It does seem a bit odd that an album this steeped in Americana, from Woody to Emmylou, is written and recorded in two cities nowhere near the Grand Ole Opry. And yet, Short (not the Bizarro World Shelley Long) could easily fit in alongside alt-country chanteuses such as Carolyn Mark or Neko Case, who also comes from the Pacific Northwest. Yet Short’s balladry seems more carefree and upbeat than Case’s, at times. “Like Anything It’s Small” flutters about on a daydream, as Short displays her witty wordplay: “My vie en rose/my feeling grows.” And “Lupine Manner” sounds almost childlike with its toy piano melody and loopy waltz.

Even despite the brighter sounds that emerge on the album, Short still holds her own as a haunting Americana troubadour. On opener “Tomorrow Night,” the rumbling cello beneath Short’s voice only seems to enhance the reverbed-out atmosphere, lending the song a darker, gothic quality. And yet, there’s hope in Short’s comforting tones: “tomorrow night is filled with light/and if it comes then I’ll give you some.” Even more reverb comes into play on “All Eyes on the Skyline,” as Short sings of seafaring, or seafaring as a metaphor for a broken relationship, rather. But on “Pullin’ Pullin'” she makes a fairly straightforward countrypolitan mosey into a lovely, standout track by merely keeping it simple. Her borrowing of the melody from “When Johnny Comes Marching Home” on the string-laden “Roaring Roars,” however, is possibly the most genius moment on the entire record.

There may not be a big country scene in either Chicago or Portland, barring some rare exceptions, but then again, Shelley Short isn’t one hundred percent country. Rather, she takes from classic country and folk and adds her own quirks and charms to the mix, resulting in a very familiar sound, but not one that speaks to traditionalists. And there’s no harm in that, because Short isn’t exactly the most traditional songwriter.


The new album hits hard for such gentle music. Short wrings every drop of emotion from story-songs like “Goodbye Old Morning” and “Like Anything, It’s Small” and delivers lovesick meditations like “Pullin’ Pullin'” and “Wild Wild Horses” with almost painful tenderness. But she isn’t sure how best to describe her sound. “I think I would have to say folk — I suppose that’s vague enough,” she says, laughing. “If you say country it kinda throws people off, even though my songs are pretty country sounding.”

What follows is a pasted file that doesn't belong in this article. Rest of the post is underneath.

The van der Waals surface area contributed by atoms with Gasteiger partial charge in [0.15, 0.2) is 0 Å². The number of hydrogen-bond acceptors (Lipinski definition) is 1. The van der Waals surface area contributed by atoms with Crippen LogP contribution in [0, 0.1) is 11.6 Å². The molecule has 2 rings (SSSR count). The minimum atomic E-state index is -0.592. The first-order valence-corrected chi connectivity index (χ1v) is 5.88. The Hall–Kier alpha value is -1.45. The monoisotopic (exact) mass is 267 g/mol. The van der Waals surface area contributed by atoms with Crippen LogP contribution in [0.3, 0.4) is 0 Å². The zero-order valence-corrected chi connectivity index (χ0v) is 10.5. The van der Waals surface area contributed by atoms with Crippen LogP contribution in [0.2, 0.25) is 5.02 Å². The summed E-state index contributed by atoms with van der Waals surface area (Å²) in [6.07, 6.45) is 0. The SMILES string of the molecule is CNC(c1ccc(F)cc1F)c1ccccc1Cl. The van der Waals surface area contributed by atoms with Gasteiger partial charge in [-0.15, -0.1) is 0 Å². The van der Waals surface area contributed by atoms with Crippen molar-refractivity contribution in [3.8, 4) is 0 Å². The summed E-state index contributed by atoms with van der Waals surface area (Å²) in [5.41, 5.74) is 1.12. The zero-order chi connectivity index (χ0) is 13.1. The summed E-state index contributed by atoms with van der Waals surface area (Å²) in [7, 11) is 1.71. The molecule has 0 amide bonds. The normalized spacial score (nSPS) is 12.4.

Shelley Short is a folk singer, which is probably as broad a description I could possibly open with. Her music, however, is not vague in any sense, it’s almost purely steeped in Americana. Captain Wild Horse (Rides the Heart of Tomorrow) is full of waltzing acoustic instrumentation and the kind of string arrangements that pack a wallop instead of metropolitan theater seats. The song writing is strongly intuitive in presentation, imbued with the slight air of improvisation that comes along with any folk tune worth a damn. And Short’s voice is like a robin’s whistle, a wholly embraceable tone that could melt the end product of a late-winter East Coast snow flurry.
In spite of that, Captain Wild Horse tends to remind you, “Hey, it’s cold outside.” The affectionate passion of Short’s vocals seems to contradict the stark compositions at times. And though exceptions to the rule aren’t hard to find, these still resonate with a somber frost.
“Like Anything, It’s Small” works on a nice, lilting bounce, but Short sings that she’s “writing the end to a story that hasn’t begun.” Bassist Andy Radar and drummer Jamie Carter create a steady rhythm section that stabilizes and perfectly accentuates the lyrics, which seem scattershot at first scan. Likewise, “Lupine Manner” has a bouncy whimsy that creates distance from the melancholy; it almost feels like some kind of schoolyard ditty. Here, the sorrow takes on a shade of ingénue interest, these are quiet meanderings on dwindling sadness.